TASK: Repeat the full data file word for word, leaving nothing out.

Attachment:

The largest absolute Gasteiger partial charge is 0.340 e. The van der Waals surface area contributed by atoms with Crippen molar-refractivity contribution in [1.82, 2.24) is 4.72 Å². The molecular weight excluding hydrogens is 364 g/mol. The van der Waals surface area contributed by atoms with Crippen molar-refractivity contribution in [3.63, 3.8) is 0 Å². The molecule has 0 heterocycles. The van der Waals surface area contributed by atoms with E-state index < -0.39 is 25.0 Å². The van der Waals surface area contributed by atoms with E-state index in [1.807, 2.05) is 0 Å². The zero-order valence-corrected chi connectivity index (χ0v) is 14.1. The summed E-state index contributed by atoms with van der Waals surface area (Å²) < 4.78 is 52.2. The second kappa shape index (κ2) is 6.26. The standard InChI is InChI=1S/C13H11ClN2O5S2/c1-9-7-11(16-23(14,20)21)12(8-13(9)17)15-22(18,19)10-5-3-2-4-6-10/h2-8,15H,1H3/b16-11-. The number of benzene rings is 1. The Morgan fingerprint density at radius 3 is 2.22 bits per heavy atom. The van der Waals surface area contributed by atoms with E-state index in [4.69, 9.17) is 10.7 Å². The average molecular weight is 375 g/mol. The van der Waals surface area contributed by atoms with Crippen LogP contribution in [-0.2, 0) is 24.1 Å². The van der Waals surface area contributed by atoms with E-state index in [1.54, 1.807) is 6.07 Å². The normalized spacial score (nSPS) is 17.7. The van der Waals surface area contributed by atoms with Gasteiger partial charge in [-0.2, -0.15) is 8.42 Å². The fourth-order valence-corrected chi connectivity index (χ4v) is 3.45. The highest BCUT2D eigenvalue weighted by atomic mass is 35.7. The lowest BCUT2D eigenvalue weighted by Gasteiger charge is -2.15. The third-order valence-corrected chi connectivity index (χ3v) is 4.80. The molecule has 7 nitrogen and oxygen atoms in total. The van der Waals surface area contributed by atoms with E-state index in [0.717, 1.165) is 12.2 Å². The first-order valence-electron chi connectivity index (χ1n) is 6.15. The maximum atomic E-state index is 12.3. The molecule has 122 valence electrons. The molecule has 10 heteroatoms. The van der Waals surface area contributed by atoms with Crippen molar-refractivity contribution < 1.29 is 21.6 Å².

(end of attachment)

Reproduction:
The largest absolute Gasteiger partial charge is 0.340 e. The van der Waals surface area contributed by atoms with Crippen molar-refractivity contribution in [1.82, 2.24) is 4.72 Å². The molecular weight excluding hydrogens is 364 g/mol. The van der Waals surface area contributed by atoms with Crippen molar-refractivity contribution in [3.63, 3.8) is 0 Å². The molecule has 0 heterocycles. The van der Waals surface area contributed by atoms with E-state index < -0.39 is 25.0 Å². The van der Waals surface area contributed by atoms with E-state index in [1.807, 2.05) is 0 Å². The zero-order valence-corrected chi connectivity index (χ0v) is 14.1. The summed E-state index contributed by atoms with van der Waals surface area (Å²) < 4.78 is 52.2. The second kappa shape index (κ2) is 6.26. The standard InChI is InChI=1S/C13H11ClN2O5S2/c1-9-7-11(16-23(14,20)21)12(8-13(9)17)15-22(18,19)10-5-3-2-4-6-10/h2-8,15H,1H3/b16-11-. The number of benzene rings is 1. The Morgan fingerprint density at radius 3 is 2.22 bits per heavy atom. The van der Waals surface area contributed by atoms with E-state index in [4.69, 9.17) is 10.7 Å². The average molecular weight is 375 g/mol. The van der Waals surface area contributed by atoms with Crippen LogP contribution in [-0.2, 0) is 24.1 Å². The van der Waals surface area contributed by atoms with E-state index in [1.54, 1.807) is 6.07 Å². The normalized spacial score (nSPS) is 17.7. The van der Waals surface area contributed by atoms with Gasteiger partial charge in [-0.2, -0.15) is 8.42 Å². The fourth-order valence-corrected chi connectivity index (χ4v) is 3.45. The highest BCUT2D eigenvalue weighted by atomic mass is 35.7. The lowest BCUT2D eigenvalue weighted by Gasteiger charge is -2.15. The third-order valence-corrected chi connectivity index (χ3v) is 4.80. The molecule has 7 nitrogen and oxygen atoms in total. The van der Waals surface area contributed by atoms with E-state index in [0.717, 1.165) is 12.2 Å². The first-order valence-electron chi connectivity index (χ1n) is 6.15. The maximum atomic E-state index is 12.3. The molecule has 122 valence electrons. The molecule has 10 heteroatoms. The van der Waals surface area contributed by atoms with Crippen molar-refractivity contribution < 1.29 is 21.6 Å².